Clostridium perfringens/crescimento & desenvolvimento , Produtos da Carne/microbiologia , Modelos Biológicos , Temperatura , Animais , Culinária , Difosfatos , Manipulação de Alimentos/métodos , Microbiologia de Alimentos , Cloreto de Sódio , Esporos Bacterianos/crescimento & desenvolvimento , Suínos
19.
J Microbiol Methods ; 186: 106240, 2021 07.
Artigo em Inglês | MEDLINE | ID: mdl-33992680

RESUMO

Aerobic plate counting assays based on the pour-plate technique are frequently used to enumerate microbial products; however, colony swarming and merging at the agar surface can reduce the accuracy of these assays. Some plating methods mitigate this risk through the inclusion of strategies including agar overlays; however, these interventions may be inadequate to mitigate swarming and merging of certain Bacillus colonies. In the present study, we assessed the accuracy of several pour-plate techniques for the enumeration of a mixed-species Bacillus assemblage. Tested modifications included a customized culture medium formulation, agar overlays, decreased incubation times and increased incubation temperature. Methods which produced countable plates were assessed for agreement with a Bacillus-specific plate counting assay and with total cell counts rendered by flow cytometry. While all tested pour-plate methods underestimated Bacillus endospore concentrations relative to flow cytometry and customized spread-plating, our results suggest that increasing incubation temperature and the inclusion of bile salts into culture medium formulations can improve the accuracy of pour-plate techniques when used to enumerate Bacillus assemblages by decreasing the incidence of spreading colonies. As Bacillus endospore preparations become more ubiquitous in the market, familiar enumeration methods such as the pour-plate technique may require methodological modifications to ensure that the cGMP compliance of Bacillus-based microbial products is assessed accurately.


Assuntos
Bacillus/crescimento & desenvolvimento , Contagem de Colônia Microbiana/métodos , Meios de Cultura/metabolismo , Bacillus/classificação , Bacillus/isolamento & purificação , Bacillus/metabolismo , Contagem de Colônia Microbiana/instrumentação , Meios de Cultura/química , Esporos Bacterianos/classificação , Esporos Bacterianos/crescimento & desenvolvimento , Esporos Bacterianos/isolamento & purificação , Esporos Bacterianos/metabolismo , Temperatura
20.
mBio ; 12(3)2021 05 18.
Artigo em Inglês | MEDLINE | ID: mdl-34006658

RESUMO

A number of bacteria are known to differentiate into cells with distinct phenotypic traits during processes such as biofilm formation or the development of reproductive structures. These cell types, by virtue of their specialized functions, embody a division of labor. However, how bacteria build spatial patterns of differentiated cells is not well understood. Here, we examine the factors that drive spatial patterns in divisions of labor in colonies of Streptomyces coelicolor, a multicellular bacterium capable of synthesizing an array of antibiotics and forming complex reproductive structures (e.g., aerial hyphae and spores). Using fluorescent reporters, we demonstrate that the pathways for antibiotic biosynthesis and aerial hypha formation are activated in distinct waves of gene expression that radiate outwards in S. coelicolor colonies. We also show that the spatiotemporal separation of these cell types depends on a key activator in the developmental pathway, AdpA. Importantly, when we manipulated local gradients by growing competing microbes nearby, or through physical disruption, expression in these pathways could be decoupled and/or disordered, respectively. Finally, the normal spatial organization of these cell types was partially restored with the addition of a siderophore, a public good made by these organisms, to the growth medium. Together, these results indicate that spatial divisions of labor in S. coelicolor colonies are determined by a combination of physiological gradients and regulatory network architecture, key factors that also drive patterns of cellular differentiation in multicellular eukaryotic organisms.IMPORTANCE Streptomyces coelicolor is a multicellular bacterium that differentiates into specialized cell types and produces a diverse array of natural products. While much is known about the genetic networks that regulate development and antibiotic biosynthesis in S. coelicolor, what drives the spatial organization of these activities within a colony remains to be explored. By using time-lapse microscopy to monitor gene expression in developmental and antibiotic biosynthesis pathways, we found that expression in these pathways occurs in spatiotemporally separated waves. Normally, expression of the antibiotic biosynthesis pathway preceded expression in the developmental pathway; however, this order was compromised in a mutant lacking a key developmental regulator. Furthermore, when we disrupted the local gradients during S. coelicolor growth, we observed disordered patterns of gene expression within colonies. Together, these results indicate that spatial divisions of labor in S. coelicolor colonies are determined by a combination of regulatory network architecture and physiological gradients.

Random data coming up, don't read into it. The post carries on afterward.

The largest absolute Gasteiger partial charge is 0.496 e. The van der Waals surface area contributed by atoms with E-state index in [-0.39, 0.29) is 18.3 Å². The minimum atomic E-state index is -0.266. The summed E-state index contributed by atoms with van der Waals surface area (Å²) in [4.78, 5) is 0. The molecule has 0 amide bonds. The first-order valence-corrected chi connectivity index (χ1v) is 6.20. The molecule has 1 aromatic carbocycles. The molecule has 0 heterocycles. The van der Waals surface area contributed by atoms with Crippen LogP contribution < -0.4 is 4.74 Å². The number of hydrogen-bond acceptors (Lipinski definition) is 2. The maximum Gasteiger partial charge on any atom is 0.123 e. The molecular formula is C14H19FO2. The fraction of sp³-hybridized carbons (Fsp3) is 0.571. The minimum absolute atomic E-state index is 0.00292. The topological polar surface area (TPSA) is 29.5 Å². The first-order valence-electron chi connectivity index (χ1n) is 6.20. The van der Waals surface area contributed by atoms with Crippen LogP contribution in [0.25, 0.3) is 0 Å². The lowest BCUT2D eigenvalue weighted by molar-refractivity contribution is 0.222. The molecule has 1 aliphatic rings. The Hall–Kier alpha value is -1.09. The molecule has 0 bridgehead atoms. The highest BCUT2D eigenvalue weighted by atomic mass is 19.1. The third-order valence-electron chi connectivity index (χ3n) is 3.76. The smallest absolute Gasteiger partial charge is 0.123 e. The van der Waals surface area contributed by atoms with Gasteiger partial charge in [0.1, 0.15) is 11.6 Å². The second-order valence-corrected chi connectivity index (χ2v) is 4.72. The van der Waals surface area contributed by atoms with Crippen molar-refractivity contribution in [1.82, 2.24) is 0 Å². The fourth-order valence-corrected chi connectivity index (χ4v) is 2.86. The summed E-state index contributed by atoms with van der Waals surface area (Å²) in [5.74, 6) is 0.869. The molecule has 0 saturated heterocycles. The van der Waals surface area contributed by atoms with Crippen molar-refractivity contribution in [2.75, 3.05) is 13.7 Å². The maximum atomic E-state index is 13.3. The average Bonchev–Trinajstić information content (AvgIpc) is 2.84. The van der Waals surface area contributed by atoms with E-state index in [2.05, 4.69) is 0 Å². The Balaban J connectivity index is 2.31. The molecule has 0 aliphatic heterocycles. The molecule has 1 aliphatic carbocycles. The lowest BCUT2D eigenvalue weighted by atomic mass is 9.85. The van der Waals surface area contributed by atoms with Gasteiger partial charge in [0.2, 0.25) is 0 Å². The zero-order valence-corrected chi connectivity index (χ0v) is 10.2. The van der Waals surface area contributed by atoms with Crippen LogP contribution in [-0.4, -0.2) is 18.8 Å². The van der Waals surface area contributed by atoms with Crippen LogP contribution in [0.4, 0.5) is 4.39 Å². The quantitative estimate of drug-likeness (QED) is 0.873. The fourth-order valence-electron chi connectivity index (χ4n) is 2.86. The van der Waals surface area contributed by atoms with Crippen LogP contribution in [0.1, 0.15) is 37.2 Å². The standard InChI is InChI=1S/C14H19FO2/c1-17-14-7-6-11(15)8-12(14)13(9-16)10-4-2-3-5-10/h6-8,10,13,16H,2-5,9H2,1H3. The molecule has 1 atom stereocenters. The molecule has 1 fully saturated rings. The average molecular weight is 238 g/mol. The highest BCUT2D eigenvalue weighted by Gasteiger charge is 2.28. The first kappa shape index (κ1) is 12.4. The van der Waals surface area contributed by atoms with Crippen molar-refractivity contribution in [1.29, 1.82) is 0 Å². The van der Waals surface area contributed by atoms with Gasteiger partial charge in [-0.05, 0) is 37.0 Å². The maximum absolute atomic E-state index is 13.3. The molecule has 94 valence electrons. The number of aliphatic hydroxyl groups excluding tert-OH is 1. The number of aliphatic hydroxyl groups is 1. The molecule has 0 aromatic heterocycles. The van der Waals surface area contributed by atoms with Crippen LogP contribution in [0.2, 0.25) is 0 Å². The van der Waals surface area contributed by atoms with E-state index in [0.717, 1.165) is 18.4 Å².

Assuntos
Meio Ambiente , Regulação Bacteriana da Expressão Gênica , Redes Reguladoras de Genes , Fenótipo , Streptomyces coelicolor/genética , Streptomyces coelicolor/metabolismo , Proteínas de Bactérias/metabolismo , Esporos Bacterianos/crescimento & desenvolvimento , Streptomyces coelicolor/classificação